The morning India woke to learn about the violence in Mumbai was also Thanksgiving Day. The volunteers traveled by train, being joined by one another along the way, south to Trivandrum (Thiruvananthapuram), Kerala's capital, for our November retreat. Thanksgiving, possibly my favorite holiday because of its pressure-free, (largely) noncommercial nature, brought a mixture of emotions. Although we had been promised
pumpkin pie, I was skeptical of how much a single pie could make the day actually feel like Thanksgiving. There was no way around the fact that none of us had family, cold weather, or turkey to celebrate with. After we arrived in Trivandrum, visited the much-too-touristy beach, and got cleaned up, we met for "Thanksgiving" dinner in the hotel's dining room. Well, they sure showed us.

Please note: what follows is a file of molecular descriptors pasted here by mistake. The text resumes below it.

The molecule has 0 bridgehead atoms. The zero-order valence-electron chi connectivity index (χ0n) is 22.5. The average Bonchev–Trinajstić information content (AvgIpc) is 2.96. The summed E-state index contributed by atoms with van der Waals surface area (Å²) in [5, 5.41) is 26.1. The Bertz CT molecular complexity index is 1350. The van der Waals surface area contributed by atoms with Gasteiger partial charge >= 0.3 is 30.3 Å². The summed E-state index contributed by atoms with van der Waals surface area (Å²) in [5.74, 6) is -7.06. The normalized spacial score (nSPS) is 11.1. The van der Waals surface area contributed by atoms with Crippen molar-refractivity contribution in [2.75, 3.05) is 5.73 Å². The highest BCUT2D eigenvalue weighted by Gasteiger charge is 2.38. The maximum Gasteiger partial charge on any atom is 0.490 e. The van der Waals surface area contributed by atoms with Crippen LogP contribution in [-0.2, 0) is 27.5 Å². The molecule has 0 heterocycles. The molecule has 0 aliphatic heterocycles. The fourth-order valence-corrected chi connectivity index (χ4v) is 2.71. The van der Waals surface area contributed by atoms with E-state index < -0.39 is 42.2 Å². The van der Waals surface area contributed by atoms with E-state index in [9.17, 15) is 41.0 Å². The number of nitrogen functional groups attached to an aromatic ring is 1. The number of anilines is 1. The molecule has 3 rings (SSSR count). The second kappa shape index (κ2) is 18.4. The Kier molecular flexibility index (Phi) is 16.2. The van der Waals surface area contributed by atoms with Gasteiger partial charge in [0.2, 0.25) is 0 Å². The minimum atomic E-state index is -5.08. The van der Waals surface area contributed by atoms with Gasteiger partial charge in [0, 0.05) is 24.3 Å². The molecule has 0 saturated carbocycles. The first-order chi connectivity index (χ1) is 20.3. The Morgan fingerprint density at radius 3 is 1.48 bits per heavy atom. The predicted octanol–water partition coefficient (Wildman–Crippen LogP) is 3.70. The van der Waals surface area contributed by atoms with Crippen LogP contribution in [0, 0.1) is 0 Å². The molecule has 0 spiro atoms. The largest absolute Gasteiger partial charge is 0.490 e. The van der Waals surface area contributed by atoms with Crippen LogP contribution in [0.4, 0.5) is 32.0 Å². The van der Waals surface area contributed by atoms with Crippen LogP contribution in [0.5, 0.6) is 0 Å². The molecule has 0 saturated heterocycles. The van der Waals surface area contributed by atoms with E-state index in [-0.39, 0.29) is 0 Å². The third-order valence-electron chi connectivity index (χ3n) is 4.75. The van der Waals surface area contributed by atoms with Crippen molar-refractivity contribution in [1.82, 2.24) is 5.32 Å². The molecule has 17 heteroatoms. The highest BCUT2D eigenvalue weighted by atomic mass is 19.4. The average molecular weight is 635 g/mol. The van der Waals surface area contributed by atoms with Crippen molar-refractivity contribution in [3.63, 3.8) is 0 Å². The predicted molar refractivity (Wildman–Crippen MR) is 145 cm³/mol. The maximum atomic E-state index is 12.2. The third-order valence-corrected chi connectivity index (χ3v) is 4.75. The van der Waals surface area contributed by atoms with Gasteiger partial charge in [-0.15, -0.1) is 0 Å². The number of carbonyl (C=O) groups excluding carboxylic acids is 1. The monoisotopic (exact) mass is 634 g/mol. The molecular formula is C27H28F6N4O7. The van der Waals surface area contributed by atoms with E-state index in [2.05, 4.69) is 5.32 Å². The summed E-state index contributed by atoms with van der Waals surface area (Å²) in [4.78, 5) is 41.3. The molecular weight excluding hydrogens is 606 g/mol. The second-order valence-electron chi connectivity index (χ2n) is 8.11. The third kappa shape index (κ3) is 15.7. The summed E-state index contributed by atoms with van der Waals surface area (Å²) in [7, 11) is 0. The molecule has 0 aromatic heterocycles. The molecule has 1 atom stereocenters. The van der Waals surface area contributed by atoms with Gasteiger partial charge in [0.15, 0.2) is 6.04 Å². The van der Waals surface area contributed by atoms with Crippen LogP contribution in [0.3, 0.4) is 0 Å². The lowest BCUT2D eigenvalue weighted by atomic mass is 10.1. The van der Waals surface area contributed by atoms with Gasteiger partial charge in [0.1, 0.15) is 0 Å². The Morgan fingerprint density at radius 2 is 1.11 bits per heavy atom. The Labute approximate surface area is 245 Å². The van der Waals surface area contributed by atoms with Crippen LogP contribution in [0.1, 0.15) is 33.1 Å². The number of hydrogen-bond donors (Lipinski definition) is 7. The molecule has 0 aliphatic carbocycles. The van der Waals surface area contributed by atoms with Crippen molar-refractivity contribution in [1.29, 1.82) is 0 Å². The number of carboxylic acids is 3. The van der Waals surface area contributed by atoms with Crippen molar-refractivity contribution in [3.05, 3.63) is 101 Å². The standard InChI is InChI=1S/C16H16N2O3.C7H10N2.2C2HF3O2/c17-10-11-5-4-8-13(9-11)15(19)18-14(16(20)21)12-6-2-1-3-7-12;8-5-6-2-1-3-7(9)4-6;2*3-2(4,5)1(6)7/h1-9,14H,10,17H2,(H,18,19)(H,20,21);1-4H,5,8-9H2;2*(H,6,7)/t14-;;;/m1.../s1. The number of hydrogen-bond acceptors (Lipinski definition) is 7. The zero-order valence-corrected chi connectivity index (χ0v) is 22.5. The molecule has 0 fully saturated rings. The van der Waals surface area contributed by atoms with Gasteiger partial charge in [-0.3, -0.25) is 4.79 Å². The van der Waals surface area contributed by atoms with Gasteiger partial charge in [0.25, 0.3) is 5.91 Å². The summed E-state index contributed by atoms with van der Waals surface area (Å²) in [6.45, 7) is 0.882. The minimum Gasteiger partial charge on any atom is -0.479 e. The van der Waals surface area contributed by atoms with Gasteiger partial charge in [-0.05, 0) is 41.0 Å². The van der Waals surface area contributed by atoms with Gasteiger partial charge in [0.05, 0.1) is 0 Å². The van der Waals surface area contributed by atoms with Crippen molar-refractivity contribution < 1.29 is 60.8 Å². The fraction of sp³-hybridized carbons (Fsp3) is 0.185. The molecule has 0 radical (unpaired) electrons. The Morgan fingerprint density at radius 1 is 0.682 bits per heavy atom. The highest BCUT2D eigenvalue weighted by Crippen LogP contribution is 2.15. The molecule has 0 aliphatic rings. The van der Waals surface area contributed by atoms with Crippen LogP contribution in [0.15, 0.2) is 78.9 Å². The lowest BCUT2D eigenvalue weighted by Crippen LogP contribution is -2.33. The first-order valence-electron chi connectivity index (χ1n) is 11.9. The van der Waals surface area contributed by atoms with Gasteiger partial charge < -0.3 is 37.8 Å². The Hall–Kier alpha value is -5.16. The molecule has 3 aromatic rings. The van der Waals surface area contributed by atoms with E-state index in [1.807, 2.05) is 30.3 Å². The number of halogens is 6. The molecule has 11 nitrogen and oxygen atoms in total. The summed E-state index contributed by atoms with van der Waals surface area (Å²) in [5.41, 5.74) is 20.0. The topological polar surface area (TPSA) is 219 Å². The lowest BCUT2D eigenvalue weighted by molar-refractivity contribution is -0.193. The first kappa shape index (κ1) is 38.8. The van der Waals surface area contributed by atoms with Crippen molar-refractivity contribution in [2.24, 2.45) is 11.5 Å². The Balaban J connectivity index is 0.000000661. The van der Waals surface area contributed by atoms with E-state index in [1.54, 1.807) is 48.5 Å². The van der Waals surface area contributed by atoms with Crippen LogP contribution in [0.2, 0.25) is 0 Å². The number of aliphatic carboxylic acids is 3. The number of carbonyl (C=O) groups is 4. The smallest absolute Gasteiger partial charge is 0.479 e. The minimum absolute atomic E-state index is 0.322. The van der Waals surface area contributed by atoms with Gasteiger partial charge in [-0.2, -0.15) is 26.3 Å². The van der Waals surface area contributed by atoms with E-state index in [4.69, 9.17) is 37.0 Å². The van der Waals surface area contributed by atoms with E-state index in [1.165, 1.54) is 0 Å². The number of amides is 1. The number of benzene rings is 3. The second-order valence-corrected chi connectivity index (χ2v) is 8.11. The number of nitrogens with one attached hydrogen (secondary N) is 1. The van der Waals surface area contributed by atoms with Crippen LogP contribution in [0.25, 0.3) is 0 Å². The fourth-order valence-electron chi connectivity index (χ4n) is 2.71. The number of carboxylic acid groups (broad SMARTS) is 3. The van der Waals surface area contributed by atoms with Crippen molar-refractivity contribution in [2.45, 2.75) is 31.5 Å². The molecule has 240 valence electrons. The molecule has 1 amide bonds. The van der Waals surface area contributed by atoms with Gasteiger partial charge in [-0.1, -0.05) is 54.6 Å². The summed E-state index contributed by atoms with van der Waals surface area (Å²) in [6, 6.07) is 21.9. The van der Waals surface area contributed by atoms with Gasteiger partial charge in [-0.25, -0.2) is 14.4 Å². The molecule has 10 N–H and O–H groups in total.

With Kochamma's direction, the kitchen staff had conjured up roasted chickens, potatoes, something yellow that tasted as much like a sweet potato as possible without being one, real stuffing, tomato and cucumber salad, delicious soup, and pumpkin pie with ice cream. It really tasted like Thanksgiving! However, what meant the most to me was the amount of effort, preparation, and love that went into that
meal. None of the dishes we were served (other than the rice and chicken curry that none of us could reconcile with the rest of the courses) are typical Kerala cuisine. Far from it, for that matter. All said and done, this Thanksgiving may be the most memorable one I'll have for the rest of my life. And of course, before eating we
discussed what we were thankful for. My gratitude was for all of those supporting me; I am reminded daily that this passage is far from a solitary one; family, friends, and most importantly, Christ are journeying with me.